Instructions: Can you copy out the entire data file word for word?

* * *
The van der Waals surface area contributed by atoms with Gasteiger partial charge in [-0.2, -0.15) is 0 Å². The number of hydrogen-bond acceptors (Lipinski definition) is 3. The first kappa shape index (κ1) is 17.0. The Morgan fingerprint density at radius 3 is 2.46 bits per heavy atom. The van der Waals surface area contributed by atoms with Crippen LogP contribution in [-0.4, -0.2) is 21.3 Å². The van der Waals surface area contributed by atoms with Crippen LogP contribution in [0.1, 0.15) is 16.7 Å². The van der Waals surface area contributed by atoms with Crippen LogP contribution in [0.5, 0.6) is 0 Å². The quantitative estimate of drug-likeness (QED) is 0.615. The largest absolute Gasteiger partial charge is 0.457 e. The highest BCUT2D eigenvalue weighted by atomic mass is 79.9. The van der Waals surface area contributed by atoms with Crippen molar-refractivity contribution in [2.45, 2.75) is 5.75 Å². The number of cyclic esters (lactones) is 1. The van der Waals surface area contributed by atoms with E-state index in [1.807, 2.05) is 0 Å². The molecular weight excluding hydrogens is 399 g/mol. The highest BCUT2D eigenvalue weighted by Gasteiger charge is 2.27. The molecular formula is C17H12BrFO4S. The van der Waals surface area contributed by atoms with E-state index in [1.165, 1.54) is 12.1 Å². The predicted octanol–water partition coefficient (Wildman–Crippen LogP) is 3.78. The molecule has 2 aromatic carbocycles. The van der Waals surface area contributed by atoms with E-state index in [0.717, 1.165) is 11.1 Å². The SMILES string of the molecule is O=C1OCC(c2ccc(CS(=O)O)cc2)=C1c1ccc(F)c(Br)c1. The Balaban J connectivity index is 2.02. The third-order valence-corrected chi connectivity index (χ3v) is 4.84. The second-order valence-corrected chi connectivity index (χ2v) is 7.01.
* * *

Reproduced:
The van der Waals surface area contributed by atoms with Gasteiger partial charge in [-0.2, -0.15) is 0 Å². The number of hydrogen-bond acceptors (Lipinski definition) is 3. The first kappa shape index (κ1) is 17.0. The Morgan fingerprint density at radius 3 is 2.46 bits per heavy atom. The van der Waals surface area contributed by atoms with Crippen LogP contribution in [-0.4, -0.2) is 21.3 Å². The van der Waals surface area contributed by atoms with Crippen LogP contribution in [0.1, 0.15) is 16.7 Å². The van der Waals surface area contributed by atoms with Crippen LogP contribution in [0.5, 0.6) is 0 Å². The quantitative estimate of drug-likeness (QED) is 0.615. The largest absolute Gasteiger partial charge is 0.457 e. The highest BCUT2D eigenvalue weighted by atomic mass is 79.9. The van der Waals surface area contributed by atoms with Crippen molar-refractivity contribution in [2.45, 2.75) is 5.75 Å². The number of cyclic esters (lactones) is 1. The van der Waals surface area contributed by atoms with E-state index in [1.807, 2.05) is 0 Å². The molecular weight excluding hydrogens is 399 g/mol. The highest BCUT2D eigenvalue weighted by Gasteiger charge is 2.27. The molecular formula is C17H12BrFO4S. The van der Waals surface area contributed by atoms with E-state index in [1.165, 1.54) is 12.1 Å². The predicted octanol–water partition coefficient (Wildman–Crippen LogP) is 3.78. The molecule has 2 aromatic carbocycles. The van der Waals surface area contributed by atoms with E-state index in [0.717, 1.165) is 11.1 Å². The SMILES string of the molecule is O=C1OCC(c2ccc(CS(=O)O)cc2)=C1c1ccc(F)c(Br)c1. The Balaban J connectivity index is 2.02. The third-order valence-corrected chi connectivity index (χ3v) is 4.84. The second-order valence-corrected chi connectivity index (χ2v) is 7.01.